Comparing the clinical and radiographic outcomes in anterior cervical discectomy and fusion (ACDF) using a zero-profile anchored spacer (ROI-C) or a conventional cage-plate construct (CPC) for treating noncontiguous bilevel of cervical degenerative disc disease (CDDD).
Overall, 46 patients with 2 noncontiguous segments of CDDD, treated with ACDF from January 2011 to October 2015, were included in this study. ROI-C was used in 22 patients (group A) and CPC in 24 patients (group B). The clinical and radiographic outcomes and complications were compared pre- and postoperatively. All patients were followed up for at least 24 months after surgery.
No significant difference was found in fusion rate, cervical curvature, height of fused segment (FSDH), intraoperative blood loss, and Japanese Orthopaedic Association (JOA), and Neck Disability Index (NDI) scores between the 2 groups. Group A had a shorter operation time and significantly lower incidence of dysphagia (3 and 24 months postoperatively) than group B (P < .001 and P < .05, respectively). Moreover, group A had a higher loss of FSDH than group B, but with no difference between the 2 groups (P > .05). Two cages developed subsidence in group A (4.5%) and 2 adjacent levels developed degeneration in group B (2,8%).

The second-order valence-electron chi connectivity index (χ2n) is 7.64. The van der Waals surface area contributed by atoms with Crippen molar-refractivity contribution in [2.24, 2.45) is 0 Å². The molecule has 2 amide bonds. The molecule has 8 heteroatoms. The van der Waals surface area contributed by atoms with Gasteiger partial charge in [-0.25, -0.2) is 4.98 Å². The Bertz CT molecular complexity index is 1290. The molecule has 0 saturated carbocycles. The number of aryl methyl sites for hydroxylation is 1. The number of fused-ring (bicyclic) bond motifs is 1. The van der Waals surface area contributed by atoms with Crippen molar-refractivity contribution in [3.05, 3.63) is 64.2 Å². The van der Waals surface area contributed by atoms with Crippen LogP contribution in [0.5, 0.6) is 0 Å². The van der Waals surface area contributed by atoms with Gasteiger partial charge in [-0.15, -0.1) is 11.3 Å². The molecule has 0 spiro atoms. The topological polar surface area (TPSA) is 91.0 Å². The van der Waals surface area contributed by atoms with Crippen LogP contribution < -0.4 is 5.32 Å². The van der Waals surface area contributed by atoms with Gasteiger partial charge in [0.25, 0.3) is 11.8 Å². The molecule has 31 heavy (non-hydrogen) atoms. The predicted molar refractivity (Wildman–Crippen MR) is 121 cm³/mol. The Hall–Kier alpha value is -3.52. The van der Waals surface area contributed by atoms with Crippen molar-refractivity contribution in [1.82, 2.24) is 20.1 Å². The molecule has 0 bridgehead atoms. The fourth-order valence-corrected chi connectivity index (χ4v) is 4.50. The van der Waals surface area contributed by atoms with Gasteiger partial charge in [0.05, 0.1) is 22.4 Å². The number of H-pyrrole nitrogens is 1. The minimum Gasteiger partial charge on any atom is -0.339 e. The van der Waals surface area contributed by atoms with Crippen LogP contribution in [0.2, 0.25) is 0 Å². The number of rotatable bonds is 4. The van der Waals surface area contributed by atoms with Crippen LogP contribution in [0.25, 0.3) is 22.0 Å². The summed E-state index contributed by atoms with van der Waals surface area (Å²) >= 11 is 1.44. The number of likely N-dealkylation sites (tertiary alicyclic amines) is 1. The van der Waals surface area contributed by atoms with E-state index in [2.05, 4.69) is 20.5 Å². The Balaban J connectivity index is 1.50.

ACDF with ROI-C device was superior to CPC for noncontiguous bilevel of CDDD because it avoided postoperative dysphagia and required a shorter operation time. Moreover, the clinical outcomes were comparable. Prospective trials with larger samples and longer follow-up are required to confirm the results.